Balancing the Chaos

All works right now are mainly created on plywood and on the floor.

The first five images are from the last critique during my first semester at CCAD. I discovered a mathematical design using the test strips (raw canvas) combined with different colors of dyes created from diluted acrylic paint that I was exploring.

I have continued to use that mathematical design in a larger scale with the dye. I plan out the basic design for the strips of raw canvas, this time I used dots that go in a checkered formation. I wanted to see if it would be harder to identify the mathematical design due to the dye design and the amount of colors used. There are a total of thirteen colors used in the grid. I included close ups.

By using a set design and the mathematical design, I have a sense of control, but by using the dye I am allowing chaos to happen (dyes will mix with each other and I do not strive for perfect placement for each dot), creating a balance for the two to live in harmony. As of right now the work is presented on the wall, but I am thinking about it either being on the floor or partially on the floor and wall in a slight diagonal way.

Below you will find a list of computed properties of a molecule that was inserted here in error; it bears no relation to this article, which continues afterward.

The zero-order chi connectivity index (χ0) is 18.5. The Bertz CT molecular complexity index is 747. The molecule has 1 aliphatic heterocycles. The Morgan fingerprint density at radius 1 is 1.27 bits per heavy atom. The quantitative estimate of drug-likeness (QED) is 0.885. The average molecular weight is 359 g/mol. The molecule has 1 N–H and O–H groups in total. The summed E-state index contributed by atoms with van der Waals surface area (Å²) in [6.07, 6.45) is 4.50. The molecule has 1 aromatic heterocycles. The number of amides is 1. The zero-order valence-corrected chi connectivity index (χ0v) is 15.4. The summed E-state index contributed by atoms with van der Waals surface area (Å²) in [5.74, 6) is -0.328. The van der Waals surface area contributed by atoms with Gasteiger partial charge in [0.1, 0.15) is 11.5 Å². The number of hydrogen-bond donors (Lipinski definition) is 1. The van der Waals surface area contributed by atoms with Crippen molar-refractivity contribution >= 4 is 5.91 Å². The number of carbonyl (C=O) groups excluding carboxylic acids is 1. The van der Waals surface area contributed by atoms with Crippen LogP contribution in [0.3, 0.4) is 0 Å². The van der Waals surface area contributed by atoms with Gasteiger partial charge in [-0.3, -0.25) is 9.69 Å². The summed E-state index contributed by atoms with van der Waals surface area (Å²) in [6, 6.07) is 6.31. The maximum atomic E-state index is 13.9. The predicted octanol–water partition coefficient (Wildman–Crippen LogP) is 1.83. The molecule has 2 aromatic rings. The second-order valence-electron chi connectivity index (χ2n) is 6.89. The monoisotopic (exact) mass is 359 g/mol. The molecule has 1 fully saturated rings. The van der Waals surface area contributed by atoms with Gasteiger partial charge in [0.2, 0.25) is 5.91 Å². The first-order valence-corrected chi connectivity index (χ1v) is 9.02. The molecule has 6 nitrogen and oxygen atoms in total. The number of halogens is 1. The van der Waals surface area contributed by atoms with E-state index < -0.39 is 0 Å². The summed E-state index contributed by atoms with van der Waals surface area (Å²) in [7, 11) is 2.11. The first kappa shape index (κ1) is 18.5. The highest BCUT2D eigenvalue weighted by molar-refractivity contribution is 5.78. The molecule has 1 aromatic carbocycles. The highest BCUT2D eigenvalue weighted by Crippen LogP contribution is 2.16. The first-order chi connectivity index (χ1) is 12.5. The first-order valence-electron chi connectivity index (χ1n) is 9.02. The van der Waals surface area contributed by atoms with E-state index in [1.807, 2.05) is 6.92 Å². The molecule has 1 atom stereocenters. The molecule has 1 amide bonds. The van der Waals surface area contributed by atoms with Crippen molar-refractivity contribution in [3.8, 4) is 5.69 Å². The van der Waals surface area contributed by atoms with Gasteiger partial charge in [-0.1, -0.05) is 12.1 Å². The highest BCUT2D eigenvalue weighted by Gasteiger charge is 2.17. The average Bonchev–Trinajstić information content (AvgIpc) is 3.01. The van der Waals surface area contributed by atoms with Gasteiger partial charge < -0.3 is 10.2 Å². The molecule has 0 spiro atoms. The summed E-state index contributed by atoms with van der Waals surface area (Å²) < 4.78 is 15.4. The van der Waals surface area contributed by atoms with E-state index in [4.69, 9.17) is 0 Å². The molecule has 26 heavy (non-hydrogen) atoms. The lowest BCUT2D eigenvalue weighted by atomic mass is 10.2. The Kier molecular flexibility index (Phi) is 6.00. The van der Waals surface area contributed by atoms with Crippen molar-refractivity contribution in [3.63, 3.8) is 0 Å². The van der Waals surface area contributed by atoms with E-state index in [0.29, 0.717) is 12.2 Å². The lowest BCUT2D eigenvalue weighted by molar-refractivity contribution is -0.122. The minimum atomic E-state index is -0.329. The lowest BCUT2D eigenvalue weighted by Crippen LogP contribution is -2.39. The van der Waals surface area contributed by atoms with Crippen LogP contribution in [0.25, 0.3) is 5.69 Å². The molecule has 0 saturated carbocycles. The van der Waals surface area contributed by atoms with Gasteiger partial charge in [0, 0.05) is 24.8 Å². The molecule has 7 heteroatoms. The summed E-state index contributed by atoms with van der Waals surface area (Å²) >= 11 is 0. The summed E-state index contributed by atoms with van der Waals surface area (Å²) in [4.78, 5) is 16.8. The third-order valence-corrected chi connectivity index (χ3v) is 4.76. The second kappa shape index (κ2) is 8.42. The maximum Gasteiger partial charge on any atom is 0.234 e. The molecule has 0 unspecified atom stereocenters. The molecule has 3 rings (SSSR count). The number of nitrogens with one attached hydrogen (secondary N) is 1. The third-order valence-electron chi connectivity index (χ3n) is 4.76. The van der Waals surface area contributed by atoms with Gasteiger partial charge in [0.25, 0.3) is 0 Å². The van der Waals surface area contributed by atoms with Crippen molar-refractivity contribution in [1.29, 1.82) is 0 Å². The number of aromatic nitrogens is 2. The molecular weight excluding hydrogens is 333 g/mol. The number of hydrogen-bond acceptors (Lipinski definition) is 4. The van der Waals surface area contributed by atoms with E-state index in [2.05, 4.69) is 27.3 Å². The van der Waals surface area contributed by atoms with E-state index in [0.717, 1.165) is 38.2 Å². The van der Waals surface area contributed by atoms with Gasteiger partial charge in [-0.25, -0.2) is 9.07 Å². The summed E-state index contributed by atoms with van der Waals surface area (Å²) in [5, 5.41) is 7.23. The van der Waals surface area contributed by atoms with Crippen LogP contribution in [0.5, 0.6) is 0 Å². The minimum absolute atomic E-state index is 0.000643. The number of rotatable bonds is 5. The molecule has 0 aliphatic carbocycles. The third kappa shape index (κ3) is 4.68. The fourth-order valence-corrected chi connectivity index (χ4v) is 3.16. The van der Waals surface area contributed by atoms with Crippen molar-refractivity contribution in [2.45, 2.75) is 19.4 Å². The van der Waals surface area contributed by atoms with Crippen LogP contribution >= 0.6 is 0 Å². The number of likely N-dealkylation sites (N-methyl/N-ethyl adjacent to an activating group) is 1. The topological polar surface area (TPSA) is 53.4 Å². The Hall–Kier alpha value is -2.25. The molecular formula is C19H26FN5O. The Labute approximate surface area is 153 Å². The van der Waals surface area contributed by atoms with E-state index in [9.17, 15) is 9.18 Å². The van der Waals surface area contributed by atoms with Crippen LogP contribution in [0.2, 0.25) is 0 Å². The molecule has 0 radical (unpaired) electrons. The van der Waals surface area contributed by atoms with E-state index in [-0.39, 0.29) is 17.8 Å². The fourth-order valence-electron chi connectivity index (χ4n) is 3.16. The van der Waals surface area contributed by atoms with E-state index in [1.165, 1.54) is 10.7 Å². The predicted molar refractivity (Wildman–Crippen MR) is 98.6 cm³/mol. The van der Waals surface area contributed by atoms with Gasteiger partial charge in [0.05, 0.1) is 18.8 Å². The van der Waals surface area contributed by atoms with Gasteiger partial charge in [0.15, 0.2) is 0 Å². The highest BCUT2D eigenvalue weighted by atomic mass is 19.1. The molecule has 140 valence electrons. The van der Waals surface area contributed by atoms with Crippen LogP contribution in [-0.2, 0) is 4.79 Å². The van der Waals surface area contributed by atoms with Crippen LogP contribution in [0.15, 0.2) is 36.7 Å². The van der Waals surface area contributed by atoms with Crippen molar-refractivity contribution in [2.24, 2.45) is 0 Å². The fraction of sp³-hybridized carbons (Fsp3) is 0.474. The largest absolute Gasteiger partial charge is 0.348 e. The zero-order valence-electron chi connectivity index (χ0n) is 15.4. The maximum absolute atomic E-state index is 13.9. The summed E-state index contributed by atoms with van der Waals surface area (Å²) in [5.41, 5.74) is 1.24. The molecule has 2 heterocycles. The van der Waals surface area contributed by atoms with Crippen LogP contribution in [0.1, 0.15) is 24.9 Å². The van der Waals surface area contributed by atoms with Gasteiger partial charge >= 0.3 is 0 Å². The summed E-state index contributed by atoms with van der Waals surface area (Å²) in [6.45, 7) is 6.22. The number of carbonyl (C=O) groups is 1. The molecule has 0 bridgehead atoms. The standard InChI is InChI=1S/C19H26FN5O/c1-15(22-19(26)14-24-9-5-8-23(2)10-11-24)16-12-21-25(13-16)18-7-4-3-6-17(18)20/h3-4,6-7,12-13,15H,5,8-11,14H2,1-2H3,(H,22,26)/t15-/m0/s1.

Another project I am working on was also influenced from last semester. I have taken larger pieces of raw canvas this semester, crumpled until I am satisfied and let it soak in the dye for about a day. I then take it out and keep it in its form to dry for a day. By the next day I will unravel the dyed raw canvas and let it dry for another day. By the forth day I iron to get all the creases out and let it dry again.

I am currently working on finding a clear solution to seal the raw canvas on both sides, while keeping the canvas flexible. I am wanting to be able to see the dye and raw canvas, but I want it to be archival for oil paint to be added on top. In the end, I want these to be presented at eye level in the air (not on the wall). I plan to paint on both sides of each piece.

I have attempted to double soak dye, by soaking raw canvas in a red dye and going through the whole process until it drys after the being ironed, then repeated the process, but in black dye. I did not like the results. The red dye faded, loosing its rich luster color.

(To view full images, click on them)